Accessibility is Good for Your Image
People will like you if you publish with accessibility in mind. They will, they really, really will like you! A clear commitment to accessibility can demonstrate that a business has a genuine sense of Corporate Social Responsibility. Making the commitment to sustainable, inclusive marketing and employment practices, can bring about a range of benefits, including enhanced brand image and reputation, increased sales and customer loyalty, improved workforce diversity, and a more inclusive society. Conversely, neglecting to incorporate accessibility can mean that your products will be left behind, for example by not being able to adapt old or outdated content to new standards as they emerge; that would be the result of the cost of inaction.
To further underscore the relevance of accessibility for the world’s economy and businesses, it is worth noting that a key message at the Davos World Economic Forum Annual Meeting in January 2019, was the need to build a more inclusive society, and include the estimated 1 billion people in the world living with a disability.
Businesses that integrate accessibility are more likely to be innovative, inclusive enterprises that reach more people with positive brand messaging that meets emerging global legal requirements.
Making sure that the ebooks you produce are easy to use by disabled people will mean that it is also easier for every customer to use those ebooks. Think of this as a Usability Bonus.
In physical environments, everyone takes advantage of lower curbs, automatic door openers, ramps, and other features provided for disability access. Accessible ebooks are by nature flexible, allowing content to faithfully render across a broad spectrum of devices, platforms, assistive technologies, and operating systems, and this provides more options for everyone.
Showing that a company cares about accessibility engenders customer loyalty and generates repeat business. Producing ebooks which everyone can use, regardless of their abilities, unites us by design. Empathy is important here; you will be helping create the feeling of belonging rather than feeling excluded. The benefits for your reputation are particularly relevant. A survey undertaken by the National Business and Disability Council in 2017 found that 66% of consumers will purchase goods and services from a business that features persons with disabilities in their advertising, while 78% will purchase goods and services from a business that takes steps to ensure easy access for individuals with disabilities at their physical locations.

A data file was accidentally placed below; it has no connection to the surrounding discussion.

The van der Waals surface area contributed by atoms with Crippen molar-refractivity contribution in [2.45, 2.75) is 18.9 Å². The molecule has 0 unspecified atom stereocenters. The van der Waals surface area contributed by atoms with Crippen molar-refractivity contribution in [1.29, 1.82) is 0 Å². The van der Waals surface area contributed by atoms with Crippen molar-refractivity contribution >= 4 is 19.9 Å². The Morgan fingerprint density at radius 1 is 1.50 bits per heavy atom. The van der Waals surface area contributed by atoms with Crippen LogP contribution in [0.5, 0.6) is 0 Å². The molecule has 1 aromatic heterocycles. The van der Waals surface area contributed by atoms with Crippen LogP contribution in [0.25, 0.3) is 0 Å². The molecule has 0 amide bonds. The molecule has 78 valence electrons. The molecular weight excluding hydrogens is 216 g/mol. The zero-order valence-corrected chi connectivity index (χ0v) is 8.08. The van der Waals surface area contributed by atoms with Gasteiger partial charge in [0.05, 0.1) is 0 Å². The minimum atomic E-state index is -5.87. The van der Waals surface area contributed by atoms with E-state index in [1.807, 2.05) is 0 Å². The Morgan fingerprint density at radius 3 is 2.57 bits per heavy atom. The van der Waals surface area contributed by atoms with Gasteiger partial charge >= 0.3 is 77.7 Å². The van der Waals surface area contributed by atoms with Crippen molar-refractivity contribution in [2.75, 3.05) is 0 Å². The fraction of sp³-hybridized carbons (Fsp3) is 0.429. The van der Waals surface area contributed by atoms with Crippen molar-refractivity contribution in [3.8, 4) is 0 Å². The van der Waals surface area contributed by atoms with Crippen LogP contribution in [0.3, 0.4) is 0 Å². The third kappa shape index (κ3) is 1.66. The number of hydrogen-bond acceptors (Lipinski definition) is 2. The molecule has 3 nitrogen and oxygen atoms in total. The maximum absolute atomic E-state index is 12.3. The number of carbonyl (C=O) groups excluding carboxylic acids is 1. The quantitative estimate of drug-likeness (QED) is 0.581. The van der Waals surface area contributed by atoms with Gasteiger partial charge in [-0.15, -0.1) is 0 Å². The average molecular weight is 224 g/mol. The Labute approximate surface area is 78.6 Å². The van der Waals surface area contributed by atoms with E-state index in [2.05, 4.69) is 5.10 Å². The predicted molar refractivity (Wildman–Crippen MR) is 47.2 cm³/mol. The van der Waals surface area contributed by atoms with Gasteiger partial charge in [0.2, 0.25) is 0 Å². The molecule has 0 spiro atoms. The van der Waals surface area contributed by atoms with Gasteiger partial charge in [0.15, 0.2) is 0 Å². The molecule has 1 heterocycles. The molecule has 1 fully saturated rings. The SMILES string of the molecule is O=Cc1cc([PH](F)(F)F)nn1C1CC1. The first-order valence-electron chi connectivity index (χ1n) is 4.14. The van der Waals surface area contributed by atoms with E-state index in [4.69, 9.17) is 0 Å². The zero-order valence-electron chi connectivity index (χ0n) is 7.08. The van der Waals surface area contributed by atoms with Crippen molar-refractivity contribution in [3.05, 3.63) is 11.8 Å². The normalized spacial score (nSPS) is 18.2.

Increased sales and cost considerations
When ebooks are “born accessible,” it means that all readers can access the content at the time of publication. This enhances the experience for all readers, and is especially beneficial for readers with print disabilities, who don’t have to wait for an alternate format of the title they want to read—they can simply purchase ebooks from publishers and bookstores, or borrow them from the public library, like everyone else. Furthermore, accessibility is becoming increasingly relevant in government procurement decisions, such as books for higher education.
An initial investment means that publishers are in a position to produce ebooks that are accessible. Once established, best practices help publishers become much more cost effective, by building accessibility into all their content, right from the start. The rest is business as usual.
Creating a Diverse Workforce: People with Disabilities are Part of the Solution